Beginning with the fervent performances of the Verdi Requiem he led as music director designate here in 2009, big Verdi works have proved central to his success in Chicago. Think of his triumphant accounts of the composer’s three operas adapted from Shakespeare plays: Otello (2011), Macbeth (2013) and Falstaff (2016). Scrupulously prepared and brilliantly executed, these performances breathed with musical insight and dramatic immediacy; it was as if Verdi had composed these masterpieces expressly for Muti and company.
You cannot talk about Muti the musician without considering Muti the humanitarian; with the Maestro, the roles are practically interchangeable.
It has long been his conviction that great music has the power to speak to society’s better angels, that music can be a powerful force to ease political tensions, to bring people, particularly those of opposing viewpoints, more closely together.
To that end, he has worked tirelessly to make the music and the outreach capabilities of the CSO available to all. The splendid free community concerts Muti and musicians have presented in churches, schools and parks throughout the metropolitan area have lifted lives, making untold numbers of new friends for the orchestra, along with new converts to classical music.
Muti’s interactive recitals for incarcerated youth at the Illinois Youth Center in Warrenville prompted the CSO’s Negaunee Music Institute to undertake similar projects in partnership with specialists working at Chicago-area juvenile justice facilities. These outreach efforts came at a crucial juncture in the history of the city and are perhaps even more necessary at a time when classical music has been marginalized as perhaps never before. (Never, ever, confuse great music with “entertainment” in front of the Maestro.)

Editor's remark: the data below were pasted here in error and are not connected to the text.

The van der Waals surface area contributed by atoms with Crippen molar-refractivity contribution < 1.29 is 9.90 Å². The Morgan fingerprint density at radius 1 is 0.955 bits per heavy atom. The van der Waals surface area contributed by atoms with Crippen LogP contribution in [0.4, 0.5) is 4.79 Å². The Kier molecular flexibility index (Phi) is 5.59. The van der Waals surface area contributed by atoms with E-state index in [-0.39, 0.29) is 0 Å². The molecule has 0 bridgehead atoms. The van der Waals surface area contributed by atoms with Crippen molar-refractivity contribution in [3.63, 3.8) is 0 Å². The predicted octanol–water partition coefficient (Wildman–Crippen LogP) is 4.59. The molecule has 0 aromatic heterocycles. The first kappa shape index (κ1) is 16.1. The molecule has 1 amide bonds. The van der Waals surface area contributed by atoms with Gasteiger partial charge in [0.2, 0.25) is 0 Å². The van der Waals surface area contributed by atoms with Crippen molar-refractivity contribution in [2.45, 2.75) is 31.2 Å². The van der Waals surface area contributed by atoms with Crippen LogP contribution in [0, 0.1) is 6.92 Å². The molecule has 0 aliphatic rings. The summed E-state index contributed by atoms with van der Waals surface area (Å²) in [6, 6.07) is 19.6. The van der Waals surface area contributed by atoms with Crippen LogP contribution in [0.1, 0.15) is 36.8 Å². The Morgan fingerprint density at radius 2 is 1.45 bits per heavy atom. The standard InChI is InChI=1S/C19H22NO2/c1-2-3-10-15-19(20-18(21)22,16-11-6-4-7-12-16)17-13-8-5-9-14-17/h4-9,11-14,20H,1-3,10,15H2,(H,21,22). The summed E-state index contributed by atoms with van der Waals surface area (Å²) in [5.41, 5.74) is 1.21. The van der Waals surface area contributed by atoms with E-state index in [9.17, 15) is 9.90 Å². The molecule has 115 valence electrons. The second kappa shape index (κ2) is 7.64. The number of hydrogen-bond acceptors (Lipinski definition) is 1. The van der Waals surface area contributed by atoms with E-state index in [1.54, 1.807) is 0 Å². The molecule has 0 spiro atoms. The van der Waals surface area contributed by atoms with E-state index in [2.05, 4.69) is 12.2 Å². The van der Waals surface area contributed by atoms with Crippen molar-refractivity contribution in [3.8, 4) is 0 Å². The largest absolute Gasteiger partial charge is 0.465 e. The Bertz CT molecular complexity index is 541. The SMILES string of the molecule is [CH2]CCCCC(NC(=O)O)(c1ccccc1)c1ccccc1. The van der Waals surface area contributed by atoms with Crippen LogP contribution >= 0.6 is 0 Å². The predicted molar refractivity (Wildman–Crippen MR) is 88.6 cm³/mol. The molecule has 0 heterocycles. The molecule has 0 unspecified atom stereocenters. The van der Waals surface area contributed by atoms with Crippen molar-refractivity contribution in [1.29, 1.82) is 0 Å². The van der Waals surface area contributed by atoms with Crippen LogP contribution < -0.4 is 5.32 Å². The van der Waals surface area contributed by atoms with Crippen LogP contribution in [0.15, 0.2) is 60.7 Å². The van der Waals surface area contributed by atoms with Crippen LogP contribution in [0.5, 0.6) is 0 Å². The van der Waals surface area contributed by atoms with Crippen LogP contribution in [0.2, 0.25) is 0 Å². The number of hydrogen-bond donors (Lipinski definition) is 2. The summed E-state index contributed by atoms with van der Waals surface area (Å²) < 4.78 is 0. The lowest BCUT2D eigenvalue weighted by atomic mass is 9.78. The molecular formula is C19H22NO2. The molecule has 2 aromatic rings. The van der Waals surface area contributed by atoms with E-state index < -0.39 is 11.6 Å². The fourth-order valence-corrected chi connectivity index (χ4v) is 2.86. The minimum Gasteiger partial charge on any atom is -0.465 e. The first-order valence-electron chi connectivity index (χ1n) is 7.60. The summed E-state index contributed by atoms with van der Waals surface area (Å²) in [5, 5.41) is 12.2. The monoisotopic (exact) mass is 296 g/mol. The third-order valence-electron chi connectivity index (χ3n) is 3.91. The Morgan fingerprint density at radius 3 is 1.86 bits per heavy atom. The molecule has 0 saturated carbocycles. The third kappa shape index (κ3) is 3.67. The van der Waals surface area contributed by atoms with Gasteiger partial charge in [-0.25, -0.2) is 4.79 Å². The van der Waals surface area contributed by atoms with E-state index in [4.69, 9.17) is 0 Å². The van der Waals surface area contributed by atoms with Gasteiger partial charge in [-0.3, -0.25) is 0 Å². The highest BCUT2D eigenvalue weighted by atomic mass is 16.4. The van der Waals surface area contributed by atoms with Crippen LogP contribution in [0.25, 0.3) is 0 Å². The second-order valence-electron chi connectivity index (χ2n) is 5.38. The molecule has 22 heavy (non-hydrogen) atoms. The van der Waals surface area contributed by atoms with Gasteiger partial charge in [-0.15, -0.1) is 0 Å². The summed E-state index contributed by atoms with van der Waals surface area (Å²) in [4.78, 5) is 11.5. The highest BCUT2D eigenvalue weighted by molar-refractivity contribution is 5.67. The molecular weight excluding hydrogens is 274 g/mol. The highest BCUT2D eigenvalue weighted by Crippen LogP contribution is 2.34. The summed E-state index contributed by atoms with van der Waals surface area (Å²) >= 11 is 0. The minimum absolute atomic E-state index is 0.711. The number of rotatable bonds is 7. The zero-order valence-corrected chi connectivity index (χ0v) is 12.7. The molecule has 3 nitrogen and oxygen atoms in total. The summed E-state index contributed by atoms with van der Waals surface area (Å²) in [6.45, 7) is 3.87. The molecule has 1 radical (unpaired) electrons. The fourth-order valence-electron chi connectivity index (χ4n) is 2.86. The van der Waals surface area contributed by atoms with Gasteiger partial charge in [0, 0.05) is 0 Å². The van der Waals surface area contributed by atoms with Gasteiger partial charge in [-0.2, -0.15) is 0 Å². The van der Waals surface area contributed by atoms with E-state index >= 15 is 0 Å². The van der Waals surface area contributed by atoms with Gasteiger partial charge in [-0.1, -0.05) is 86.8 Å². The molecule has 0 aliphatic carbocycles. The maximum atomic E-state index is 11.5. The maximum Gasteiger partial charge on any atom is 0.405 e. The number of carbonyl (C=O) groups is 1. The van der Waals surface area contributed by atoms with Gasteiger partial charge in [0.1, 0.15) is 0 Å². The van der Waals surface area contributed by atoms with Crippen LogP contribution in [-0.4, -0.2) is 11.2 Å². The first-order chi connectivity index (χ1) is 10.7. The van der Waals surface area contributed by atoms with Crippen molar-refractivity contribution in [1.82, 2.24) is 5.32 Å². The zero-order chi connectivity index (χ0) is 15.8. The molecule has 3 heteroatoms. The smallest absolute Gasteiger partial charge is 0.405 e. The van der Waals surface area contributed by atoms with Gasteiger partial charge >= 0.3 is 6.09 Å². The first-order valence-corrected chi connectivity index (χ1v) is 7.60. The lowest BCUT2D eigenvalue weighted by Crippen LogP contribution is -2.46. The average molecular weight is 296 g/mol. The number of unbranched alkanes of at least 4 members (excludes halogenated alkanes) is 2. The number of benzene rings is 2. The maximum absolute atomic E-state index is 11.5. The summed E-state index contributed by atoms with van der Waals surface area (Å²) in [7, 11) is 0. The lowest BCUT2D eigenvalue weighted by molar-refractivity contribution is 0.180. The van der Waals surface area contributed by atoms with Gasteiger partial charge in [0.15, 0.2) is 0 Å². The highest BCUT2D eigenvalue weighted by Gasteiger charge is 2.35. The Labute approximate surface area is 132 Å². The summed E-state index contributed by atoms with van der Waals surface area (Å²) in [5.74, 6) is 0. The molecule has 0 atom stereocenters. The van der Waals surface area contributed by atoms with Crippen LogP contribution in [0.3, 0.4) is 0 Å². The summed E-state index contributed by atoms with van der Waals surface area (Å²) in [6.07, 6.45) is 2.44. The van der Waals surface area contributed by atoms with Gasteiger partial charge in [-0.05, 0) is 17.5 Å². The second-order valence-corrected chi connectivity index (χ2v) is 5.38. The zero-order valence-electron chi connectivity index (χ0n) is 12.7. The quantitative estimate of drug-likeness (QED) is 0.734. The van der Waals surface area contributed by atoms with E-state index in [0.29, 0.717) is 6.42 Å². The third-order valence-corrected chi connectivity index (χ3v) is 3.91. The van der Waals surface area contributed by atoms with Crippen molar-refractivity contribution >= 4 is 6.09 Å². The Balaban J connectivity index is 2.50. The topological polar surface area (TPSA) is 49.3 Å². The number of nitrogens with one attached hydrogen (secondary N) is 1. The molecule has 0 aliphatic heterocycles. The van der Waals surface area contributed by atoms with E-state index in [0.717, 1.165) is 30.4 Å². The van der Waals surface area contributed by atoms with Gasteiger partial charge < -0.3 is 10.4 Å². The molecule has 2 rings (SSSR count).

In sum, Riccardo Muti’s countless contributions to the cultural life of the city remain a matter of proud public record. He has left the orchestra with a rich musical legacy — a legacy that will long resonate far beyond Chicago. His many triumphs on tour with the CSO have made millions of friends for the orchestra, nationally and internationally. The horrid and erroneous stereotype of Chicago as a crime-ridden metropolis has been obliterated by the eloquence — there’s that word again — of their music-making.
The podium’s youngest octogenarian vows to continue making music “as long as I am in good health and my brain is still alive.”
Muti, in fact, isn’t wasting any time doing just that. He is scheduled to return to the CSO for three weeks of concerts in September, including two dates at Carnegie Hall, this time as an honored guest conductor. The following month, he will journey to Sarajevo for a concert celebrating the 100th anniversary of that war-torn city’s orchestra. He will maintain his 50-year-plus relationship with the Vienna Philharmonic, while continuing to preside over two institutions he founded: the Luigi Cherubini Youth Orchestra and the Italian Opera Academy, a training program for young conductors based near his home in Ravenna, Italy.
With that, let me say: Arrivederci, Maestro Muti. Non perdiamoci di vista. Goodbye for now, Maestro Muti. Don’t be a stranger.